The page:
In this election cycle, we have seen a completely reversal of the kind of politics that have dominated for the last 8 years. Since 2000, the republicans have consistently controlled the foundation for debate in this country. But McCain's nomination of Palin basically demonstrates that he's given up on the "experience" argument and has completely taken on the "change" argument. He is on Obama's turf now. The democrats are controlling the debate.

I really think the democrats need to stop being so down on themselves. I also think the democrats need to stop whining every time the republicans spout lies and insults. The reason why Kerry lost in 2004 is because he spent too much time dignifying slander and too little time firing his own shots at the republicans. Obama is smart enough to parry these ridiculous attacks. I think we should all be smart enough to do that as well.

2:29 PM  
Blogger Fran├žois said...

@Max: Just because they are probably going to lose does not mean we should sit idly while this type of discourse is going on. Not doing anything about it means it's okay.

3:08 PM  
Blogger Max said...

Francois --

What you do about it is you hit back. You don't dwell on or whine about their attacks, because doing so only dignifies them. This is why Kerry lost in 2004, because the republicans just kept pounding away with their usual bullshit and his campaign was too busy flailing around defending itself to hit back.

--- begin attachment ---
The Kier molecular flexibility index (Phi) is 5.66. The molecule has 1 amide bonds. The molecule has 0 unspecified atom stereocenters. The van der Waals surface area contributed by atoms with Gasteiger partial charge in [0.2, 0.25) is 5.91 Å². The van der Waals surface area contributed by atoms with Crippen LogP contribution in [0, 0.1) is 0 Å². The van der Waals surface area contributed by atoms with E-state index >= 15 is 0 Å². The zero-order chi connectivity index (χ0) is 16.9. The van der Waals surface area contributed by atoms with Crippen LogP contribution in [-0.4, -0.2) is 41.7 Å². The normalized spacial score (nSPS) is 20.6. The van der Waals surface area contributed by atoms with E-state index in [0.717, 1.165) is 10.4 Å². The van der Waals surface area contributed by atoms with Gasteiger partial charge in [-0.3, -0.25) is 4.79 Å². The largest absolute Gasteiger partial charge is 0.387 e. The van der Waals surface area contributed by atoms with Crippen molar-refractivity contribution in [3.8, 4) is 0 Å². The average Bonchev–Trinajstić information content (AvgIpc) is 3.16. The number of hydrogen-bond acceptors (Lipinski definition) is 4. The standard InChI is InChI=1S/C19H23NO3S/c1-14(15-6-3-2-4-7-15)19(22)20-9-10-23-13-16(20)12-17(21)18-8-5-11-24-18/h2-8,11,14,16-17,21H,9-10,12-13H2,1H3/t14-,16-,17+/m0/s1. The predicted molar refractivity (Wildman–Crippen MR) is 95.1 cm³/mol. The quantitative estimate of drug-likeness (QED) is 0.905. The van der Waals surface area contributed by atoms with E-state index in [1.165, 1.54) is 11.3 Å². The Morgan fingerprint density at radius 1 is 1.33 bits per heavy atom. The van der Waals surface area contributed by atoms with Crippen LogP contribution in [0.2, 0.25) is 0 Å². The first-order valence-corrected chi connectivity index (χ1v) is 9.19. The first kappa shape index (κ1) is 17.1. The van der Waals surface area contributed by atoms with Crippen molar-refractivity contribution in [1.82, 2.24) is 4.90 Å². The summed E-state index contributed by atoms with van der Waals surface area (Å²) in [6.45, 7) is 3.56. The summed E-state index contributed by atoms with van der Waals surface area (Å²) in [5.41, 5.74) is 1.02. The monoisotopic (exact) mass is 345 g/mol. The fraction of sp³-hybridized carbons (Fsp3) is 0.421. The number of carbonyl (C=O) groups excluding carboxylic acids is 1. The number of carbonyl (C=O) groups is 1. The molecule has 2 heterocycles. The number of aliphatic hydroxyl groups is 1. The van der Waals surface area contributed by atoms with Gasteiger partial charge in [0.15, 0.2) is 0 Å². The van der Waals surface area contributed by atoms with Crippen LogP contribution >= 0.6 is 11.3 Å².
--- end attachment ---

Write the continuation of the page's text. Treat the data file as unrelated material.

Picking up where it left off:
I mean, what do we remember right now: the fact that McCain has 8 or more houses or the fact that Obama was supposedly involved in a shady real estate deal? We remember the former because, when the republicans hit back with the shady deal accusation, Obama didn't dignify it. He merely parried the attack and kept slamming McCain on his personal distance from the middle class. This is a winning strategy. Kerry would have wasted a week trying to defend himself, at which point everybody would have come to believe the republican attacks anyway.

We need a strategy that doesn't include allowing the republicans to model our candidate's image. Obama is doing a great job of controlling his own image, but he's also done a great job of controlling McCain's, as evidenced by McCain's scared-silly VP pick.

3:51 PM  
Blogger Jordan said...

@Max: Ah, the c-word. It isn't cynical at all to say that millions of voters will perceive McCain/Palin's outright lies and bullying as truth, strength, courage. The Republican party doesn't play long term at the expense of short term. They play divide and conquer, persist in slander, and make it look like the other guy did it. They play to anxiety, and they count on exhausted submission. Every. Time. With. Out. Fail.

2000 and 2004 mean nothing now, except as lessons on identifying how to game the electoral system and the actual voting process. One word came up over and over Wednesday night -- Ohio.

7:24 AM  
Blogger Jordan said...

Incidentally, Krugman thinks it's resentment not anxiety. I love where he paints McCain with the Nixon brush.

10:55 AM  
Blogger Max said...

Jordan --